On push 8 in room eight, the doctor asked me if I wanted to look at Emory, whose head was almost completely outside of my body. I said no. But then my mind turned on again and it sent me a message, “Do this. How often do you get to see a human head poking out of your vagina?” So I did. I looked down. And that’s the first time I saw Emory.

He looked just like you’d imagine, which is to say freakishly weird and alien. He looked unreal. His head was a little beat up. But he was alive and well and it was only a matter of time before I was to hold him.

Push 9 was the last push. I felt him come swooshing out along with a lot of other stuff I won’t talk about. They held him up. I looked at the umbilical cord, which was shockingly beautiful. It looked like blown glass – a piece of perfectly purplish spiral-blown glass.

“Do you want to cut the cord?” Dr Kauffman asked Toby.


Emory was freed from me by the man who helped me create him. He was wrapped in a blanket and then immediately placed on my belly. There wasn’t a tear in sight or a sound in range. He just looked up at me with those great big dark eyes.

“You are perfect. You are perfect. Hello, little person! You are perfect! It’s so nice to meet you! Hello!”

And then he was gone again.

The room looked like something out of an episode of CSI. It was that messy, like, over the top messy, staged even. Blood was everywhere. It was a mess. Earlier, one of the nurses made Toby lay on some sheets. She had joked about what she had seen on the floor of that very room. We laughed at the time. But, wow! Was she ever right. It looked like someone had died a gruesome death. There were clots, red towels, red gauze. The characters that had filed in so perfectly earlier were now covered head to toe in blood. Until that moment, I had no idea how much birth could resemble death. Replace tears with smiles and gasps of shock with gasps of joy and you have birth.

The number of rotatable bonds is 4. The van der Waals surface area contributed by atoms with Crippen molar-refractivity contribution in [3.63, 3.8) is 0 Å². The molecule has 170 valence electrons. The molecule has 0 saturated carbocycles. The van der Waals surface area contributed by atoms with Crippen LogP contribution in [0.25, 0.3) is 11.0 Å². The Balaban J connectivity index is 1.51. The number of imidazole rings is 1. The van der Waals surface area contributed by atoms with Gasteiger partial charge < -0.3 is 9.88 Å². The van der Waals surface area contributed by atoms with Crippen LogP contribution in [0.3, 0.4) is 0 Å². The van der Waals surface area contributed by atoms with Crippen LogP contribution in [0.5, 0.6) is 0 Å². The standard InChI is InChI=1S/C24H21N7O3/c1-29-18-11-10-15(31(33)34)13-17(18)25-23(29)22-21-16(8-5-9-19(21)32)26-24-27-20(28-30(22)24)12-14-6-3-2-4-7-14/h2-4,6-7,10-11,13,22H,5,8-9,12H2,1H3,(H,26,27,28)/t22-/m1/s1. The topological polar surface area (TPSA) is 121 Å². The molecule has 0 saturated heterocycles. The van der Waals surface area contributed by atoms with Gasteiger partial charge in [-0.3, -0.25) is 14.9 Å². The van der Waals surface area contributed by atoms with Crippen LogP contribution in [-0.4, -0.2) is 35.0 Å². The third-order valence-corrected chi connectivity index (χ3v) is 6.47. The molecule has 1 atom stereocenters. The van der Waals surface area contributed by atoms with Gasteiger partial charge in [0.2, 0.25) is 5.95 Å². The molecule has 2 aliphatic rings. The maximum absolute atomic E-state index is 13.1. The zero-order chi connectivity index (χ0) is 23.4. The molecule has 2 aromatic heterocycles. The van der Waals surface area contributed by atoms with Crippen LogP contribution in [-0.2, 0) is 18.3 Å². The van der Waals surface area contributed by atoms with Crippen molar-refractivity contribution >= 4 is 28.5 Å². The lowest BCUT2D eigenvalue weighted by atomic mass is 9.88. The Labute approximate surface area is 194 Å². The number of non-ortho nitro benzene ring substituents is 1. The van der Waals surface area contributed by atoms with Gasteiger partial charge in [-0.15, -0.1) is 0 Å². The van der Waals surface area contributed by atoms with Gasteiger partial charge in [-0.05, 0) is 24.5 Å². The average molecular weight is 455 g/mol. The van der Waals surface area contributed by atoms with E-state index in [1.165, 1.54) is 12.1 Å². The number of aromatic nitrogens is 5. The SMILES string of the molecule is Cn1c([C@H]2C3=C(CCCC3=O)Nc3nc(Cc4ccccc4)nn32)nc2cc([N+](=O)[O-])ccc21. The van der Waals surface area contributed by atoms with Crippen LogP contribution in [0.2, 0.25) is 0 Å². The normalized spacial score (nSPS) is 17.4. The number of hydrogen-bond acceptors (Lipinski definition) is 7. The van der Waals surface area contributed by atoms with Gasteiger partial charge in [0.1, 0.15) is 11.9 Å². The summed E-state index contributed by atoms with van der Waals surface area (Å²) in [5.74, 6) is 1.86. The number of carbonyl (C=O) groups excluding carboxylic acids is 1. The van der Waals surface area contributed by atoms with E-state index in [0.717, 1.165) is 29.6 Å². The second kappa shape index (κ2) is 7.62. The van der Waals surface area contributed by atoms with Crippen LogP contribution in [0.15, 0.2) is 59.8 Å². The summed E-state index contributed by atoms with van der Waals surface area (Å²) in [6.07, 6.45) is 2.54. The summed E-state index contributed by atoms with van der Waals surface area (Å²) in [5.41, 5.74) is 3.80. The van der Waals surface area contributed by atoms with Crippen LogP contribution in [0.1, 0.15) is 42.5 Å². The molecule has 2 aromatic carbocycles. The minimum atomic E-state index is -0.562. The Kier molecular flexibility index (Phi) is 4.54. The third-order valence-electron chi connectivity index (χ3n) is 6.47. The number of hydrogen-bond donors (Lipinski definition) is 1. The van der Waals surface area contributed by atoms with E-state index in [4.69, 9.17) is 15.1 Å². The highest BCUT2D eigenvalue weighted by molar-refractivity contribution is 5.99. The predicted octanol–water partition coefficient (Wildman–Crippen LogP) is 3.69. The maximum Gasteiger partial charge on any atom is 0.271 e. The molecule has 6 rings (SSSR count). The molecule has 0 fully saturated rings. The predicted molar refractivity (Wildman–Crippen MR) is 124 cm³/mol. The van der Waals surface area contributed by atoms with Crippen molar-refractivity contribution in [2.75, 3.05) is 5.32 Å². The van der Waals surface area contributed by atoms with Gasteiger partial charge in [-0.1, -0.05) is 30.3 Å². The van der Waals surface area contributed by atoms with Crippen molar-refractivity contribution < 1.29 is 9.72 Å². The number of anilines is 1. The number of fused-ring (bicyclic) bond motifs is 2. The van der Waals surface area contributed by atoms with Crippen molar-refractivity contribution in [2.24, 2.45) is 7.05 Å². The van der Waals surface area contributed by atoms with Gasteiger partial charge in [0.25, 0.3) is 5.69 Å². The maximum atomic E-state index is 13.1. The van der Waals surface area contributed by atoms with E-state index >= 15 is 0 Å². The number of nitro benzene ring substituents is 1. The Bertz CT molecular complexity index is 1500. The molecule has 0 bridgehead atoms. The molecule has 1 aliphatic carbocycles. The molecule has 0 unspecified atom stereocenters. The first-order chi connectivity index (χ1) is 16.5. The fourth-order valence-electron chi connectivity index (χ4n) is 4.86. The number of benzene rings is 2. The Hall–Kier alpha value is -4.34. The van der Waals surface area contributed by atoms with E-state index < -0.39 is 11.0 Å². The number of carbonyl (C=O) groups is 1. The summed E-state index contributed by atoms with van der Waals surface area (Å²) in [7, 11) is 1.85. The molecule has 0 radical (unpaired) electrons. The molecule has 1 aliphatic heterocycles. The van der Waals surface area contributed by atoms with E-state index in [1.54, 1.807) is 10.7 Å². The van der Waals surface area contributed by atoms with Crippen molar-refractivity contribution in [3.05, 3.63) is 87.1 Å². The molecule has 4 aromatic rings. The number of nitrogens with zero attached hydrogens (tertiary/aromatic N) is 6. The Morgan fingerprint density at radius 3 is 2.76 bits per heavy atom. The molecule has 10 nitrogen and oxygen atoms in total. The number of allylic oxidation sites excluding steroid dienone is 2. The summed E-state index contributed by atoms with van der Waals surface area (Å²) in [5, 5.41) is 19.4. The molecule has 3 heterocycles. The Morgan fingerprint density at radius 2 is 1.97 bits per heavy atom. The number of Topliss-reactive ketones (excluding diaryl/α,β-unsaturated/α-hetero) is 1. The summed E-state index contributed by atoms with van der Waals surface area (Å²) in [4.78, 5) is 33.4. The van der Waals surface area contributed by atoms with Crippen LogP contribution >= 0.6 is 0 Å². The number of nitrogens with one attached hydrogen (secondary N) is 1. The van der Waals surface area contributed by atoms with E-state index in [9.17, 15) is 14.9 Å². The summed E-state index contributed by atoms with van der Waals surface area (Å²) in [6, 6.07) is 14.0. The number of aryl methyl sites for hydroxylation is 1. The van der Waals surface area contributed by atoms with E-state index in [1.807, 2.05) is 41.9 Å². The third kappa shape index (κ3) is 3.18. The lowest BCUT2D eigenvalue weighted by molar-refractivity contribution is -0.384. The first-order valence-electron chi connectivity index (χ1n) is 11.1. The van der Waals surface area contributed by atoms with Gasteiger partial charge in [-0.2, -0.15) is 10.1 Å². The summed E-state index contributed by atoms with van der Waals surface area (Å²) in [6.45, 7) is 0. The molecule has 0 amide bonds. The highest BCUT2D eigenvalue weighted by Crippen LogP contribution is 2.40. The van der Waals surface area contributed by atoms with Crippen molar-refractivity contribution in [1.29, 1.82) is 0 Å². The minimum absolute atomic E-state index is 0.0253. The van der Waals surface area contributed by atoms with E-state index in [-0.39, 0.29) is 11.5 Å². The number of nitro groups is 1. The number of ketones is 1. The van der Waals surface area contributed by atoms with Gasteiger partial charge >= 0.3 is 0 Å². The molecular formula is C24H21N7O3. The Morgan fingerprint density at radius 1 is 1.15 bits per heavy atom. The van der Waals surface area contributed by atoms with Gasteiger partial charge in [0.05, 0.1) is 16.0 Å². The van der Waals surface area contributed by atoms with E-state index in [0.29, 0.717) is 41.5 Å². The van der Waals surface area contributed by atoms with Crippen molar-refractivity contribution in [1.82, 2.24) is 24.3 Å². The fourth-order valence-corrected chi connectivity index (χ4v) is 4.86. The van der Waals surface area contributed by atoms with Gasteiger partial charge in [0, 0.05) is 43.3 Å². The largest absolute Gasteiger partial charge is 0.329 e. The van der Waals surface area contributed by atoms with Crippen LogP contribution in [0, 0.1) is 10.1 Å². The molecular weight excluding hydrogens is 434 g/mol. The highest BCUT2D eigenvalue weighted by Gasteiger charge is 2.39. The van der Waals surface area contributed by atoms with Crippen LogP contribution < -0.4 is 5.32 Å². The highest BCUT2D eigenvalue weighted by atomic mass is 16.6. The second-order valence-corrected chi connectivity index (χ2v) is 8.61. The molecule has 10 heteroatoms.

As they stitched me up, I fell back into my pillow and I looked toward the window again. I let out a sigh. The city was being beaten by thunder and struck by lightning. A tornado touched down in Brooklyn for the first time in a century. The subway tunnels flooded. Millions of people were rudely awaken by that storm.

And in a room on the 4th floor of a hospital along the East River, my son Emory was making his first appearance on a stage called life.

Part of NaBloPoMo (National Blog Posting Month). I will continue this story every day until it’s finished. Each chapter will live in a section titled The Birth of Emory.


  1. Wonderful. Simply wonderful!


  2. Thank you for sharing this amazing story!


  3. Michele, thank you so much for sharing this amazing adventure. What an incredible story.


  4. There are some things that happened after the birth that i really wanted to write about. Like how they literally squeeze you out. I might continue writing this. There are parts of the recovery that I think every woman should know. I had no idea about half of the stuff that would happen.

    That said, I will most likely write one more chapter about recovery.

    Thanks, y’all.I felt like it was getting really boring.


  5. Not boring at all – great story :) YAY! You’re such a tease with the daily chapters – f’n brilliant!

    I love the fact that you had a thunderstorm for a backdrop. It makes the it even more beautiful to imagine.

    Definitely finish up with the recovery. I found that massage they do on the uterus to help it contract back into place right afterward more painful than the birth itself!


  6. Delurking…

    Not in the least bit boring—-for those of us who have yet to go through it, it’s fascinating to read. I want to know what i am up against when the time comes.

    Now, I want to know what the aftermath has in store!


  7. Yes, yes, I vote for the aftermath. Pregnant with my first, scared to death about delivery, but reading details about it helps (as greusome as they are!) You did it! It took forever, but you survived! Your legs didn’t fall off. Your baby came out. You lived. That means I probably will . . .


  8. Thank you for sharing this with everyone. It is so personal, but after sharing childbirth with all of the doctors and nurses, sometimes I feel like I have no modesty left anyhow!